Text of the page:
What are the things that climate change can’t destroy?
“What struck me was that, wherever I was, the actions of these activists stemmed from the same values. Whether it concerned a highly educated Chinese person or the indigenous peoples of the Amazon. They campaign out of love, determination, courage and creativity. These values don’t disappear. On the contrary: they are revived on the front line of the protest.”

And those values will actually make a difference? 
“There is a revival of activism in America, from Black Lives Matter to the shale gas protest and the fight for the rights of indigenous Americans. You can see the emergence of a political march in which all those movements come together, driven by the same momentum: neo-liberalism has failed. They come together through a sense of community based on love. Even though we are going down, the group of people that remains will survive on these values. In that sense, the question is not whether there is any hope for the future. What matters is what we do together.

In order for real change to happen, the extraction of all fossil fuels has to stop in the short term

So you have lost all hope of change?
“That changes every day. Philosopher Marshall McLuhan once said: ‘There is absolutely no inevitability as long as there is a willingness to contemplate what is happening.” We are in deep shit, but we also know what we have to do. In order for real change to happen, the extraction of all fossil fuels has to stop in the short term. This change is based on an ethical choice that leaves no room for political compromise. Based on those ethics, more and more people are starting to take action, like those people who install solar panels in Zambia.”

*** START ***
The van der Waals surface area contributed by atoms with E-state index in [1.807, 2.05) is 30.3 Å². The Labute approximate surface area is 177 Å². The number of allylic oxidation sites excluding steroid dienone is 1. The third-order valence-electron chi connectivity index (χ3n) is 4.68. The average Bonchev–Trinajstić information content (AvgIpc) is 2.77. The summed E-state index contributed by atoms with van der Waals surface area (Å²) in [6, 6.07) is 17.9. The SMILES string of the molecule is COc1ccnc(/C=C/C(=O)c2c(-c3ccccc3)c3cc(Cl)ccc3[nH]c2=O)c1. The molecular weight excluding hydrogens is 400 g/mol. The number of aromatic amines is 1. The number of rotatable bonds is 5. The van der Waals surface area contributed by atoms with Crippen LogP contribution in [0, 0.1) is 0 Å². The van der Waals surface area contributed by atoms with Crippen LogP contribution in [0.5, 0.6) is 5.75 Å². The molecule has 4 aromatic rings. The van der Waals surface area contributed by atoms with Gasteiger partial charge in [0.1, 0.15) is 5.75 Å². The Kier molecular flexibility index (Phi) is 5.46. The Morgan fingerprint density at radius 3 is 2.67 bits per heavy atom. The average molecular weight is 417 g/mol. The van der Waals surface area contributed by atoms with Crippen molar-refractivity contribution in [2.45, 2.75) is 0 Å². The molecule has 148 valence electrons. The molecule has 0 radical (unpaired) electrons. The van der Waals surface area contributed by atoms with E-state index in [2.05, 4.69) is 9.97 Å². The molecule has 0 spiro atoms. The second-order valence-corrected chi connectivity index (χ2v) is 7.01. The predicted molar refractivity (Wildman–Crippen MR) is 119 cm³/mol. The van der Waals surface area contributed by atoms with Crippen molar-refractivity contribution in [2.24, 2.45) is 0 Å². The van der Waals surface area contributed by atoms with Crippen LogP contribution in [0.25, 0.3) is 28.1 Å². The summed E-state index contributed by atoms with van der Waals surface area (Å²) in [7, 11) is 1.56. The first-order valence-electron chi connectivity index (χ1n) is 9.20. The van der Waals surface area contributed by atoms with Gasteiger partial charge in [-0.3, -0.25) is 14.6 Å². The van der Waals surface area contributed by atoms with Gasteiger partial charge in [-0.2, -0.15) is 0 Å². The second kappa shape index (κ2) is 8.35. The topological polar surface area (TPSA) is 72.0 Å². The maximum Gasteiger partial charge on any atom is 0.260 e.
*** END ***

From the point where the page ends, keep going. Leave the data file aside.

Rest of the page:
How should we deal with climate change?
“See climate change as the disaster with the Titanic. The ship went down, but it didn’t go down fast. There was time for people to take decisions; children were put in the lifeboats first. Choices were made that say something about our values. The same thing has to be done in the short time we still have left before climate change truly strikes. We can do this in a conscious and controlled manner, or it will organize itself. If we’re smart, we already start with moving polluting industries that are located at the waterside, think of refineries, nuclear plants and chemical factories. When their waste ends up in the sea, the level of pollution is immense. And what did you think of closing the Street of Gibraltar to save countries bordering the Mediterranean Sea? Is there a wall around New York yet? The point is that we put the time we still have left to good use and stretch it as much as we can in order to be climate resistant.”